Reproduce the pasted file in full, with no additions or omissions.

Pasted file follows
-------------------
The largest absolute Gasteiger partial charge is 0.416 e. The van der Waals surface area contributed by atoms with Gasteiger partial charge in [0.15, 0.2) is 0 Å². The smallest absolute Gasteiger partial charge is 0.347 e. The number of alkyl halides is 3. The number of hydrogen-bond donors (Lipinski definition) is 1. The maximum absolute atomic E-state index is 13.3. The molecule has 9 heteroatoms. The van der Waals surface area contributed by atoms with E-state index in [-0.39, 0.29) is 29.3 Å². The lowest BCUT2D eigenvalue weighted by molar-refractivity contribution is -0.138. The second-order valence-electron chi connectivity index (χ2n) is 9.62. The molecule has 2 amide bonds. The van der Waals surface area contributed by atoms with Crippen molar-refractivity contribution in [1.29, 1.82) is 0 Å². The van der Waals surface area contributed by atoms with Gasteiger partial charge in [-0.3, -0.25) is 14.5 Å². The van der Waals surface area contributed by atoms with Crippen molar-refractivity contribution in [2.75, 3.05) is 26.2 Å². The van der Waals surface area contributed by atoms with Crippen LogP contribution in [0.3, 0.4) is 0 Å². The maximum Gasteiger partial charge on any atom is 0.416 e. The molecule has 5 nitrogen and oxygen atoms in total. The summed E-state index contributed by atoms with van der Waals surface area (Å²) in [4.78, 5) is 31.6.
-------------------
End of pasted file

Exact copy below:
The largest absolute Gasteiger partial charge is 0.416 e. The van der Waals surface area contributed by atoms with Gasteiger partial charge in [0.15, 0.2) is 0 Å². The smallest absolute Gasteiger partial charge is 0.347 e. The number of alkyl halides is 3. The number of hydrogen-bond donors (Lipinski definition) is 1. The maximum absolute atomic E-state index is 13.3. The molecule has 9 heteroatoms. The van der Waals surface area contributed by atoms with E-state index in [-0.39, 0.29) is 29.3 Å². The lowest BCUT2D eigenvalue weighted by molar-refractivity contribution is -0.138. The second-order valence-electron chi connectivity index (χ2n) is 9.62. The molecule has 2 amide bonds. The van der Waals surface area contributed by atoms with Crippen molar-refractivity contribution in [1.29, 1.82) is 0 Å². The van der Waals surface area contributed by atoms with Gasteiger partial charge in [-0.3, -0.25) is 14.5 Å². The van der Waals surface area contributed by atoms with Crippen molar-refractivity contribution in [2.75, 3.05) is 26.2 Å². The van der Waals surface area contributed by atoms with Crippen LogP contribution in [0.3, 0.4) is 0 Å². The maximum Gasteiger partial charge on any atom is 0.416 e. The molecule has 5 nitrogen and oxygen atoms in total. The summed E-state index contributed by atoms with van der Waals surface area (Å²) in [4.78, 5) is 31.6.